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Validating Goal Attainment in Veterans Undergoing Decompressive Laminectomy

December 4, 2021

Researchers including UPMC’s Subashan Perera, MD, Debra Weiner, MD, Pamela Toto, PhD, OT, and Keelin Moehl, recently published a preliminary study in Pain Medicine investigating the relationship between surgical-defined functional recovery and achievement of personalized goals in patients who underwent decompressive laminectomy (DL) for lumbar spinal stenosis (LSS). 

While DL for LSS is a common procedure for older adults, it is unclear if surgical success equates to patient-defined success. Researchers identified 28 participants scheduled to undergo DL and had each participant set one-year post-DL goals up to 30 days before undergoing the procedure. 

Investigators compared surgical success rates using a standard measure, the Brigham Spinal Stenosis scale (BSS), to a personal measure, goal attainment scaling (GAS). Comorbidities, cognitive function, and psychological factors were also assessed.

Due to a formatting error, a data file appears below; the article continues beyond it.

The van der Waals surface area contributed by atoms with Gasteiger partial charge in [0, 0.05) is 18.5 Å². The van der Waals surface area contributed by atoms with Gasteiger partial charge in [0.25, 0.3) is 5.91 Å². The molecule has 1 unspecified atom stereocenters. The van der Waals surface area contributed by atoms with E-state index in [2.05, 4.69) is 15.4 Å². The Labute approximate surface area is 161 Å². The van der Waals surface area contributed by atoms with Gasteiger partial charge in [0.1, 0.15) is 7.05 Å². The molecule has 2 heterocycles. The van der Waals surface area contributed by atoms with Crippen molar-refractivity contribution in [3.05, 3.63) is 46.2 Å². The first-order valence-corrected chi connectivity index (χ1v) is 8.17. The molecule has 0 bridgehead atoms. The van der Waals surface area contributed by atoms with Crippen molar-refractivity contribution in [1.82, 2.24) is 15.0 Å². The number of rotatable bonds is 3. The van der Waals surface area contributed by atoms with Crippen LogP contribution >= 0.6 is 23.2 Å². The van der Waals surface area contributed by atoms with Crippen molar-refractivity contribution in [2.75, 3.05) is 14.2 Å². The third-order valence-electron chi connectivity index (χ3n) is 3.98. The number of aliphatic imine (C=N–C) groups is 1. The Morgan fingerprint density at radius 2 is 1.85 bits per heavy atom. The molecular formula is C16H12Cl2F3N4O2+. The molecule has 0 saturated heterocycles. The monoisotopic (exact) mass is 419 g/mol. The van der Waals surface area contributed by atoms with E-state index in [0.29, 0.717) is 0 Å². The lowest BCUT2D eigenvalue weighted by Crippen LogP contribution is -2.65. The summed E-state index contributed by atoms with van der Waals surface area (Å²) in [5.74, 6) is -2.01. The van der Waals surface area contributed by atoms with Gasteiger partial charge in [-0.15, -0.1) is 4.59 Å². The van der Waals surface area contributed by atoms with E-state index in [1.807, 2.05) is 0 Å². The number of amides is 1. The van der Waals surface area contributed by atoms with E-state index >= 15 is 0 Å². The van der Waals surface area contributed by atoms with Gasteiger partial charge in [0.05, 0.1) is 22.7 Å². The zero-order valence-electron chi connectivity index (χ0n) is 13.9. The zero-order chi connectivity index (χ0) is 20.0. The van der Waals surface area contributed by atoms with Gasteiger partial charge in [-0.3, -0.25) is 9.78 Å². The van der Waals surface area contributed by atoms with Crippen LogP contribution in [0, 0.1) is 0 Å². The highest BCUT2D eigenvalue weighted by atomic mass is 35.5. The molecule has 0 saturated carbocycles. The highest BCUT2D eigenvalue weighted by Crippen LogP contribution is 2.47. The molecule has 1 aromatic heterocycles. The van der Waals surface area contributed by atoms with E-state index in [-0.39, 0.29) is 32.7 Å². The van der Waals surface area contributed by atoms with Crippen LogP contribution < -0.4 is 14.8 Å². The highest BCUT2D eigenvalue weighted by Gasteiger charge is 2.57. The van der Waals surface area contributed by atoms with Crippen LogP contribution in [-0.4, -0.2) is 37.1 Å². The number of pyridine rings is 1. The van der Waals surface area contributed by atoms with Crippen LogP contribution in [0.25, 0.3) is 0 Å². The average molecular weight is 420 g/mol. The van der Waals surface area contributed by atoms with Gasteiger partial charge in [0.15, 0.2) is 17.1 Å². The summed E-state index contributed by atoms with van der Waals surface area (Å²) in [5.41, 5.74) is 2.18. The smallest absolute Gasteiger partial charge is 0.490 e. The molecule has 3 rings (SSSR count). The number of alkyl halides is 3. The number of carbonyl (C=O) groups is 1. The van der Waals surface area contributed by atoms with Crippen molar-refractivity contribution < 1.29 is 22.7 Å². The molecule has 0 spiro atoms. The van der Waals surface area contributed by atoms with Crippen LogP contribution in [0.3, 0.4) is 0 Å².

Of the 28 participants, 17 had successful DL outcomes by BSS standards at one year, but none of the participants achieved all of their GAS goals. 

Given the need for patient-centered care, especially for older adults, these data suggest the need for future intervention research to include patient-centered measures of success, especially for conditions in which the goal is to improve symptoms and quality of life.

Learn more here.


Moehl K, Newman D, Perera S, Toto PE, Weiner DK. Validating Goal Attainment in Veterans Undergoing Decompressive Laminectomy: A Preliminary Study. Pain Med. 2021 Apr 20;22(4):829-835. doi: 10.1093/pm/pnaa406. PMID: 33211875.